Previously published in the Canon City Daily Record on April 25, 2015.
All the Light We Cannot See has spent 50 weeks on The New York Times Besteller List and just has been awarded the Pulitzer Prize for Fiction. And for good reason. As soon as I finished the 530th page, I immediately turned back to the beginning. I had to read it again. It is a beautiful book that I did not want to end.
Anthony Doerr's tightly knit story began as a simple idea: a blind girl reading to a boy over a radio, and developed into a gorgeous World War II novel of depth and honesty.
The striking cover was my original attraction to the book. It is a photograph of the town of Saint-Malo in France, but it is not traditional black and white. It is many shades of blue. The lyrical title is in pure white font, bright, above the horizon. Still, I put the book down and walked away. I didn't want to read another book about World War II.
I am glad I was again pulled to it, for this is not your average World War II story. There is no discussion of the Holocaust or the Japanese. It is not about the British or the North African front. It concentrates on these two children and how their experiences overlap, even running headlong into each other. It is about the intersection of human hearts.
Marie-Laure LeBlanc has been blind for ten years and learns to find her way around the neighborhood by scale models built by her father, the Master of Locks at the Museum of Natural History in Paris. Werner Pfennig, an orphan in a German mining town, finds that his talent for radios lands him in an elite Nazi-run school, where he is forced into an existence that confuses and overwhelms him.
Mr. Doerr's details and imagery are crafted in such a way that I was swept into the world of Marie-Laure, blind, working in the Resistance, seeking to do the right thing. At the same time, I was drawn into the dark and celebrated world of Werner, and his path - finding and destroying those resistant to Hitler. These children are caught up in a very "grown-up" war. They are called to make decisions that both cost and save lives.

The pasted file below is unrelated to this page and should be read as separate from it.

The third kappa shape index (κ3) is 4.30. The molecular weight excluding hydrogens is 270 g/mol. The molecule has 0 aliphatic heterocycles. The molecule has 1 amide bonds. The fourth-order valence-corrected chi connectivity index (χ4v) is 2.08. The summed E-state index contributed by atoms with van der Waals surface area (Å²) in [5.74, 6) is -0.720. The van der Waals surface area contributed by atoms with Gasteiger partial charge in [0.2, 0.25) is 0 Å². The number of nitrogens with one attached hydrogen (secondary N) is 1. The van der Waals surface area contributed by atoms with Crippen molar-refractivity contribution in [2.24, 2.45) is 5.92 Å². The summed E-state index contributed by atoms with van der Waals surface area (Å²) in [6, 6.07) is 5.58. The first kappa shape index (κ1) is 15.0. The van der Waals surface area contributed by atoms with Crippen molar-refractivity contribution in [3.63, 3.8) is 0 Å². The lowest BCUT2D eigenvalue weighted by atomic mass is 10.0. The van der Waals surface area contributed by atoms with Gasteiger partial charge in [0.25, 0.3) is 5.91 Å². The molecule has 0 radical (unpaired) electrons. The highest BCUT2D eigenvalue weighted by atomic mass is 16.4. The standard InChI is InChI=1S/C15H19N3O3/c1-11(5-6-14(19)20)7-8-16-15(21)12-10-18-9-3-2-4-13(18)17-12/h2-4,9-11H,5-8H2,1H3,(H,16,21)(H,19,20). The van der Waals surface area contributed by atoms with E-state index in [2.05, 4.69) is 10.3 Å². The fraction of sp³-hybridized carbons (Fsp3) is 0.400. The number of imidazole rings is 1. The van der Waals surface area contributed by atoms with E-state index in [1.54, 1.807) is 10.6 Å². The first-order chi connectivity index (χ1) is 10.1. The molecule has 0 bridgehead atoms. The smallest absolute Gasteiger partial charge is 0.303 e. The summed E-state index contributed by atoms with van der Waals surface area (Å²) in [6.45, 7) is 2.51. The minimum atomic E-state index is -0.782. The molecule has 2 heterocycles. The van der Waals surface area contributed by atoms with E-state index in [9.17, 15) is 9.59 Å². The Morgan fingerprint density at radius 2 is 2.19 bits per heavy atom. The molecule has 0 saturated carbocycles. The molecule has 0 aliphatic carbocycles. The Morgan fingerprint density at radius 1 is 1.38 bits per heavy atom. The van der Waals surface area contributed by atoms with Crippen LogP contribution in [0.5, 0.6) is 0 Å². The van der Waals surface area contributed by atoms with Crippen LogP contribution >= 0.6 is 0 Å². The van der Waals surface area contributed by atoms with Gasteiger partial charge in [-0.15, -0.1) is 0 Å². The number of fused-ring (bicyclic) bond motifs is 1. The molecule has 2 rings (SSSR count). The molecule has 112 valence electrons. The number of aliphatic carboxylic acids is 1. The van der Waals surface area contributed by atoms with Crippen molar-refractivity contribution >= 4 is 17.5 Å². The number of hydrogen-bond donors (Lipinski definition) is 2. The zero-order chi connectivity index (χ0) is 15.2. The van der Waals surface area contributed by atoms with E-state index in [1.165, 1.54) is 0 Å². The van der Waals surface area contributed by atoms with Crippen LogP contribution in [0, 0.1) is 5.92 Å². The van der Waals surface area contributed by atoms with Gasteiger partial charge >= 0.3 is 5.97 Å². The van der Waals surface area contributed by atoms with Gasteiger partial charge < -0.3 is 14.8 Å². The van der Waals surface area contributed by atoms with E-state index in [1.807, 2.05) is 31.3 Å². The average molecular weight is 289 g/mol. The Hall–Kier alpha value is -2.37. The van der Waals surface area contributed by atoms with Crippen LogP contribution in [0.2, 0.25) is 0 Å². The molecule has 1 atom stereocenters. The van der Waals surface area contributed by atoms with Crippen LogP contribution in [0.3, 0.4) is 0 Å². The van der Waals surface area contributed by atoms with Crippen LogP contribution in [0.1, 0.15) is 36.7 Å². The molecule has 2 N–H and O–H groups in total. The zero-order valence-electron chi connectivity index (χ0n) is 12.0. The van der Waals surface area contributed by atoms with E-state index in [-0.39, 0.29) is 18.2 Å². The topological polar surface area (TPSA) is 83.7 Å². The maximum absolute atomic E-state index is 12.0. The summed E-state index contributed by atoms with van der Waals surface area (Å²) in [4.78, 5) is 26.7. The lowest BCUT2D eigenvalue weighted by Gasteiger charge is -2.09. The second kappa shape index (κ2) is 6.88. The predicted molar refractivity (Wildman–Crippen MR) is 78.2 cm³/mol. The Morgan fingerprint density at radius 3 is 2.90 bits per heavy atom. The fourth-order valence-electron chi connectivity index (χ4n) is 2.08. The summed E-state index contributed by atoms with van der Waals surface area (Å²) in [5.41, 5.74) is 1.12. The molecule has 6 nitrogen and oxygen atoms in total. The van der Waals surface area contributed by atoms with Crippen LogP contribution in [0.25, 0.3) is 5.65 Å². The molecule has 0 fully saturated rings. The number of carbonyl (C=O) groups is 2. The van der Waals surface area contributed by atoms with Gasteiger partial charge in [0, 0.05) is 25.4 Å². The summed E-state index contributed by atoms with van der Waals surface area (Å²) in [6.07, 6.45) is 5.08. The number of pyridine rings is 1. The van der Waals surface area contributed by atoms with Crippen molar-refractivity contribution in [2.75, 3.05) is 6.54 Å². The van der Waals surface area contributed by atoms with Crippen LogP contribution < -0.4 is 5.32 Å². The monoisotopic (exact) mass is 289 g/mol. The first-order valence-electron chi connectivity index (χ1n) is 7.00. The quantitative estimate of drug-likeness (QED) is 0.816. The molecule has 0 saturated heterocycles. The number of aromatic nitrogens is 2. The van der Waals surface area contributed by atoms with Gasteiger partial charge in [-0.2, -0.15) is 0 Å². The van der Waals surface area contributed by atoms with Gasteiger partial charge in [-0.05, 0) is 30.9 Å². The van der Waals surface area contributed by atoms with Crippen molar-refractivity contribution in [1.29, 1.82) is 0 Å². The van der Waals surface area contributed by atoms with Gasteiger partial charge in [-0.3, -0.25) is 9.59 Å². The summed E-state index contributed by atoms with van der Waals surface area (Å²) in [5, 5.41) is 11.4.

I found that the short chapters and shifting points of view create a fast-paced book. It is sweeping and cinematic, but, at the same time, small and focused. There is suspense and grief - with moments of celebration and hesitation. It is about the strength of a seaside town against a giant enemy and a jewel called the Sea of Flames. It is about the power of radio as propaganda to the poor, the masses, the foot soldiers. It invites us to examine what we choose when we are alone and the decisions we make in the presence of others.
With realistic characters and a surprise ending, this story challenges the notion that the difference between good and evil is clear in people. People are not so polar. They cannot be. For people are filled with "all the light we cannot see."